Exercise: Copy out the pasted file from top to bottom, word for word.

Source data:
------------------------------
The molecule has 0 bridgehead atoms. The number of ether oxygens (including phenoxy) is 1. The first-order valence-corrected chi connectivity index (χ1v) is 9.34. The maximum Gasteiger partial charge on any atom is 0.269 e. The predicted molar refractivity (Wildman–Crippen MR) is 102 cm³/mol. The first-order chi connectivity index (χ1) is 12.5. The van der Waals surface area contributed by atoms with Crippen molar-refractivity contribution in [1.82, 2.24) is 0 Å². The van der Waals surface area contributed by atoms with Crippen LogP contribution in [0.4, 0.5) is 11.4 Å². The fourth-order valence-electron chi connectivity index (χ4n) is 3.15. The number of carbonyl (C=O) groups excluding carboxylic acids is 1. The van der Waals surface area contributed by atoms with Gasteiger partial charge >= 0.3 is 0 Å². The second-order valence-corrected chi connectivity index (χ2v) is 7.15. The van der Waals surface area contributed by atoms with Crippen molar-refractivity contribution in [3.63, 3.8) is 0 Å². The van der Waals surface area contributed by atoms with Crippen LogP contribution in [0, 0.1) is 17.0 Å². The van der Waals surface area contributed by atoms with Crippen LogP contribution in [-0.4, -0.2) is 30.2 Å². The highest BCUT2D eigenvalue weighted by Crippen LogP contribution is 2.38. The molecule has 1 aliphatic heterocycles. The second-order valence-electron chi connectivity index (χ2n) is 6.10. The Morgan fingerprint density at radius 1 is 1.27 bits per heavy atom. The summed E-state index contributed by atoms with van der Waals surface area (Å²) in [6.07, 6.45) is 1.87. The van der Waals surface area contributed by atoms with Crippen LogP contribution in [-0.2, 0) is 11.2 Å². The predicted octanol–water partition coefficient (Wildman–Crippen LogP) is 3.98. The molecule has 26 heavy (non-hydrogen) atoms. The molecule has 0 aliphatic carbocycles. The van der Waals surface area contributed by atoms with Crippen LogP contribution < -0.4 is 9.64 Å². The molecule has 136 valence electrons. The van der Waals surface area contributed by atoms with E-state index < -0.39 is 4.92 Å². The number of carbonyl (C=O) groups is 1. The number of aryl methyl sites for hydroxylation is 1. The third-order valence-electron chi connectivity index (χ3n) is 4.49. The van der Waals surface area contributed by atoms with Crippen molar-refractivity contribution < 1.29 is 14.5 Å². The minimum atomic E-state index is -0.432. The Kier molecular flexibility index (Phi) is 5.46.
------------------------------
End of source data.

The molecule has 0 bridgehead atoms. The number of ether oxygens (including phenoxy) is 1. The first-order valence-corrected chi connectivity index (χ1v) is 9.34. The maximum Gasteiger partial charge on any atom is 0.269 e. The predicted molar refractivity (Wildman–Crippen MR) is 102 cm³/mol. The first-order chi connectivity index (χ1) is 12.5. The van der Waals surface area contributed by atoms with Crippen molar-refractivity contribution in [1.82, 2.24) is 0 Å². The van der Waals surface area contributed by atoms with Crippen LogP contribution in [0.4, 0.5) is 11.4 Å². The fourth-order valence-electron chi connectivity index (χ4n) is 3.15. The number of carbonyl (C=O) groups excluding carboxylic acids is 1. The van der Waals surface area contributed by atoms with Gasteiger partial charge >= 0.3 is 0 Å². The second-order valence-corrected chi connectivity index (χ2v) is 7.15. The van der Waals surface area contributed by atoms with Crippen molar-refractivity contribution in [3.63, 3.8) is 0 Å². The van der Waals surface area contributed by atoms with Crippen LogP contribution in [0, 0.1) is 17.0 Å². The van der Waals surface area contributed by atoms with Crippen LogP contribution in [-0.4, -0.2) is 30.2 Å². The highest BCUT2D eigenvalue weighted by Crippen LogP contribution is 2.38. The molecule has 1 aliphatic heterocycles. The second-order valence-electron chi connectivity index (χ2n) is 6.10. The Morgan fingerprint density at radius 1 is 1.27 bits per heavy atom. The summed E-state index contributed by atoms with van der Waals surface area (Å²) in [6.07, 6.45) is 1.87. The van der Waals surface area contributed by atoms with Crippen LogP contribution in [-0.2, 0) is 11.2 Å². The predicted octanol–water partition coefficient (Wildman–Crippen LogP) is 3.98. The molecule has 26 heavy (non-hydrogen) atoms. The molecule has 0 aliphatic carbocycles. The van der Waals surface area contributed by atoms with Crippen LogP contribution < -0.4 is 9.64 Å². The molecule has 136 valence electrons. The van der Waals surface area contributed by atoms with E-state index < -0.39 is 4.92 Å². The number of carbonyl (C=O) groups is 1. The number of aryl methyl sites for hydroxylation is 1. The third-order valence-electron chi connectivity index (χ3n) is 4.49. The van der Waals surface area contributed by atoms with Crippen molar-refractivity contribution < 1.29 is 14.5 Å². The minimum atomic E-state index is -0.432. The Kier molecular flexibility index (Phi) is 5.46.